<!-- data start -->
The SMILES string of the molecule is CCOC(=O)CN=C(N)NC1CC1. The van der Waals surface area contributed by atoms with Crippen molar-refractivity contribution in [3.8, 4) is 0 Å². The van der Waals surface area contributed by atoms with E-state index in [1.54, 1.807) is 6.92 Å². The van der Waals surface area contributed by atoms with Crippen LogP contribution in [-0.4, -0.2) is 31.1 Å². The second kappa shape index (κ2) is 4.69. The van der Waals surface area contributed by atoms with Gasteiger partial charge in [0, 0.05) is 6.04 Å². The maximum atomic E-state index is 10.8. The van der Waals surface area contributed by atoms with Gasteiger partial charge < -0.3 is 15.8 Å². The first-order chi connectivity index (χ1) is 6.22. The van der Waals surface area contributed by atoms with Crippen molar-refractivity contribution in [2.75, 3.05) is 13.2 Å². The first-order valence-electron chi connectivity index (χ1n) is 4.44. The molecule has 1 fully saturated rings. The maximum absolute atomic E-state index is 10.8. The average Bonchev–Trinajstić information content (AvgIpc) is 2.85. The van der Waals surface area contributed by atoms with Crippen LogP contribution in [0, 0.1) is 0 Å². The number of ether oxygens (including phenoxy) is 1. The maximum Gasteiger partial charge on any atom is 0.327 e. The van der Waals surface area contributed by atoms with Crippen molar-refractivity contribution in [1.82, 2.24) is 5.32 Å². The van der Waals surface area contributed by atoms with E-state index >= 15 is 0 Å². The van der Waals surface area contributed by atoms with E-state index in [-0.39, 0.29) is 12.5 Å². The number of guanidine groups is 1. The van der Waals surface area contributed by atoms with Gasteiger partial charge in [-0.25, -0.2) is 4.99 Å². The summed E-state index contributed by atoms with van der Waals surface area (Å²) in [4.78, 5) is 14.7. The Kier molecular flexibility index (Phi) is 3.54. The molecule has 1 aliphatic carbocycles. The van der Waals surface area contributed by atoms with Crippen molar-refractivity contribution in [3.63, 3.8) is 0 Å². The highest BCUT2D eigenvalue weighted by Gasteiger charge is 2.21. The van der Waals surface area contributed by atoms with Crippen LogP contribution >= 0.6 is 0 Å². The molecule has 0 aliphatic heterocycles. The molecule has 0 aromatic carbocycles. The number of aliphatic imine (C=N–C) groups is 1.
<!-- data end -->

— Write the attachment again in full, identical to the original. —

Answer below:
The SMILES string of the molecule is CCOC(=O)CN=C(N)NC1CC1. The van der Waals surface area contributed by atoms with Crippen molar-refractivity contribution in [3.8, 4) is 0 Å². The van der Waals surface area contributed by atoms with E-state index in [1.54, 1.807) is 6.92 Å². The van der Waals surface area contributed by atoms with Crippen LogP contribution in [-0.4, -0.2) is 31.1 Å². The second kappa shape index (κ2) is 4.69. The van der Waals surface area contributed by atoms with Gasteiger partial charge in [0, 0.05) is 6.04 Å². The maximum atomic E-state index is 10.8. The van der Waals surface area contributed by atoms with Gasteiger partial charge < -0.3 is 15.8 Å². The first-order chi connectivity index (χ1) is 6.22. The van der Waals surface area contributed by atoms with Crippen molar-refractivity contribution in [2.75, 3.05) is 13.2 Å². The first-order valence-electron chi connectivity index (χ1n) is 4.44. The molecule has 1 fully saturated rings. The maximum absolute atomic E-state index is 10.8. The average Bonchev–Trinajstić information content (AvgIpc) is 2.85. The van der Waals surface area contributed by atoms with Crippen LogP contribution in [0, 0.1) is 0 Å². The number of ether oxygens (including phenoxy) is 1. The maximum Gasteiger partial charge on any atom is 0.327 e. The van der Waals surface area contributed by atoms with Crippen molar-refractivity contribution in [1.82, 2.24) is 5.32 Å². The van der Waals surface area contributed by atoms with E-state index >= 15 is 0 Å². The van der Waals surface area contributed by atoms with E-state index in [-0.39, 0.29) is 12.5 Å². The number of guanidine groups is 1. The van der Waals surface area contributed by atoms with Gasteiger partial charge in [-0.25, -0.2) is 4.99 Å². The summed E-state index contributed by atoms with van der Waals surface area (Å²) in [4.78, 5) is 14.7. The Kier molecular flexibility index (Phi) is 3.54. The molecule has 1 aliphatic carbocycles. The van der Waals surface area contributed by atoms with Crippen molar-refractivity contribution in [3.63, 3.8) is 0 Å². The highest BCUT2D eigenvalue weighted by Gasteiger charge is 2.21. The van der Waals surface area contributed by atoms with Crippen LogP contribution >= 0.6 is 0 Å². The molecule has 0 aliphatic heterocycles. The molecule has 0 aromatic carbocycles. The number of aliphatic imine (C=N–C) groups is 1.